Preliminary results of a meta-analysis evaluating the effect of immunonutrition on outcomes of elective gastrointestinal surgery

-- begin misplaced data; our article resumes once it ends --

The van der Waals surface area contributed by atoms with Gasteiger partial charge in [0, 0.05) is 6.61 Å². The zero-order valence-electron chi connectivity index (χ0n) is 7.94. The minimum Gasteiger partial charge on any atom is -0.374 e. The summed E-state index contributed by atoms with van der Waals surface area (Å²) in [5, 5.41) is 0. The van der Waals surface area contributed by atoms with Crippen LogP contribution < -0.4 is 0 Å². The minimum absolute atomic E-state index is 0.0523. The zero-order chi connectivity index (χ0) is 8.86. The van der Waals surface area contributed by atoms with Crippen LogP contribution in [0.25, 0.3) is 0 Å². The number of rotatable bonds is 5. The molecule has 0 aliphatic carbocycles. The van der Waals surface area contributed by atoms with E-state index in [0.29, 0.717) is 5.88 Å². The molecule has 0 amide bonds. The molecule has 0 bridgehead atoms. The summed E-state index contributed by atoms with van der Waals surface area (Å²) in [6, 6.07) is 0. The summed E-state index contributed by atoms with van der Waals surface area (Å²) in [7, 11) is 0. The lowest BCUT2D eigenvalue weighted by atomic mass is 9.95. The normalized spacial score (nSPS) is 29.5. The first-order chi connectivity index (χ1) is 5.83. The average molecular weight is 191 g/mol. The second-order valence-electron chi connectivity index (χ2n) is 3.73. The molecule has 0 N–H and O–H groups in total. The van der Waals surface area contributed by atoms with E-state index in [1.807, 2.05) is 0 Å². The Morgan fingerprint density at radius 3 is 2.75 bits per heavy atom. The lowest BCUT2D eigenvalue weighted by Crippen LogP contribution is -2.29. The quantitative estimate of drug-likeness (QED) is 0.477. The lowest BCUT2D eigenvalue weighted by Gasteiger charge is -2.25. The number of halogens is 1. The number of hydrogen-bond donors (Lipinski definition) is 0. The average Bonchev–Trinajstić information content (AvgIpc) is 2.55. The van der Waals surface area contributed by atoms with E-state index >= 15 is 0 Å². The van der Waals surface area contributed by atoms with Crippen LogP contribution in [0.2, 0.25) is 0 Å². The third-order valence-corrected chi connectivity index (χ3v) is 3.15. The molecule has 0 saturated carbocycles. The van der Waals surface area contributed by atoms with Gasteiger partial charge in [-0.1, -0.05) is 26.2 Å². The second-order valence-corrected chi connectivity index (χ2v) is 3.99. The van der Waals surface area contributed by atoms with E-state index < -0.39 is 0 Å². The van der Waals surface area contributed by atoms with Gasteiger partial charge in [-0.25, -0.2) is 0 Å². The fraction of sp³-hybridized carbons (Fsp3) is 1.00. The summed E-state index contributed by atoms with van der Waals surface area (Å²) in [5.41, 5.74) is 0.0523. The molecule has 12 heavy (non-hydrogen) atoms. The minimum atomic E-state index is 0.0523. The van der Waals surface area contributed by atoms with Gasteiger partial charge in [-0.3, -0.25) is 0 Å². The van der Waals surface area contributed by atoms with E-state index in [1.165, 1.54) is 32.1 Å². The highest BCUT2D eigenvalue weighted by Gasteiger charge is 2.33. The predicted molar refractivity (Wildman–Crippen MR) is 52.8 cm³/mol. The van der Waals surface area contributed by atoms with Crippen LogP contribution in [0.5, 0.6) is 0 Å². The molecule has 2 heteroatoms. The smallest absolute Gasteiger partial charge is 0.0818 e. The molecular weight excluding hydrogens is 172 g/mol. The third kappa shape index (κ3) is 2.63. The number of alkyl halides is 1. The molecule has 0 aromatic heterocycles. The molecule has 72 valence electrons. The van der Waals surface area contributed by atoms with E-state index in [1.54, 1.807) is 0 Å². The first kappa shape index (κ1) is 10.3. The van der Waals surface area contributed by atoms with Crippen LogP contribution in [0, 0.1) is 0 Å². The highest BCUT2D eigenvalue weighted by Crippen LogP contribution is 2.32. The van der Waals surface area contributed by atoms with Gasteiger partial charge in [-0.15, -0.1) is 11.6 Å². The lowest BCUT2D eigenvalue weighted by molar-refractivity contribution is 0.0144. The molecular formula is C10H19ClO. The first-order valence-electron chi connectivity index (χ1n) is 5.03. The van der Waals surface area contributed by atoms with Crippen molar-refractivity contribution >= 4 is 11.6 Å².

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Providing tube feeds or liquid oral supplements containing additional arginine and/or omega-3 fatty acids and RNA – often referred to as "immunonutrition" and more recently "pharmaconutrition" – has been proposed as a strategy to decrease postoperative complications and duration of hospital length of stay for elective surgical patients. However outcomes of individual studies vary and the purported benefits remain controversial. A meta-analysis on this topic was recently published (Zheng et al., 2007), however further randomised controlled trials on this topic have appeared in the literature since this time. This meta-analysis has been undertaken to update the previously published meta-analysis and to attempt to elucidate the potential benefit of providing immune-enhanced nutrition in surgical patients. A search of electronic databases identified all RCTs comparing the use of pre and/or perioperative immunonutrition with standard nutrition provision in elective adult surgical patients between 1990 and 2008. The meta-analysis was prepared in accordance with the Quality of Reporting of Meta-analyses (QUOROM) statement. The variables analysed included mortality, total complications, infective complications, anastomotic leak (where applicable), and length of hospital stay. 20 distinct studies were identified that met inclusion criteria involving 1966 patients (immunonutrition n= 1048; standard nutrition n= 918). The provision of immunonutrition was shown to be associated with significant reductions in the incidence of total postoperative complications (OR 0.59, CI 0.41, 0.83, p=0.0023, Q=51.5, p=0.0001, I 2 = 59%, CI 34.8%, 74.5%), postoperative infective complications (OR 0.49, CI 37, 64, p=0.0001, Q=25.2, p=0.1939 , I2 = 23%, CI 0%, 53.3%), anastomotic breakdown (OR 0.51, CI 0.31, 0.84 , p=0.0085, Q= 6.31, p=0.03 , I2 = 0%, CI 0%, 7.3%) when compared to standard nutritional provision. No effect of the differences in feed product formulation were seen with relation to mortality (OR 0.94, CI 0.49, 1.8, p=0.861, Q=4.49, p=0.99, I2 = 0%, CI 0%, 0%) or length of hospital stay (WMD -2.52, CI -3.71, -1.33, p=0.0001, Q= 219, p=0.0001, I2 = 90.2%, CI 87.5%, 93.4%). This meta-analysis lends strong support to the beneficial effects of immune-enhanced nutrition in the management of elective gastrointestinal surgical patients.
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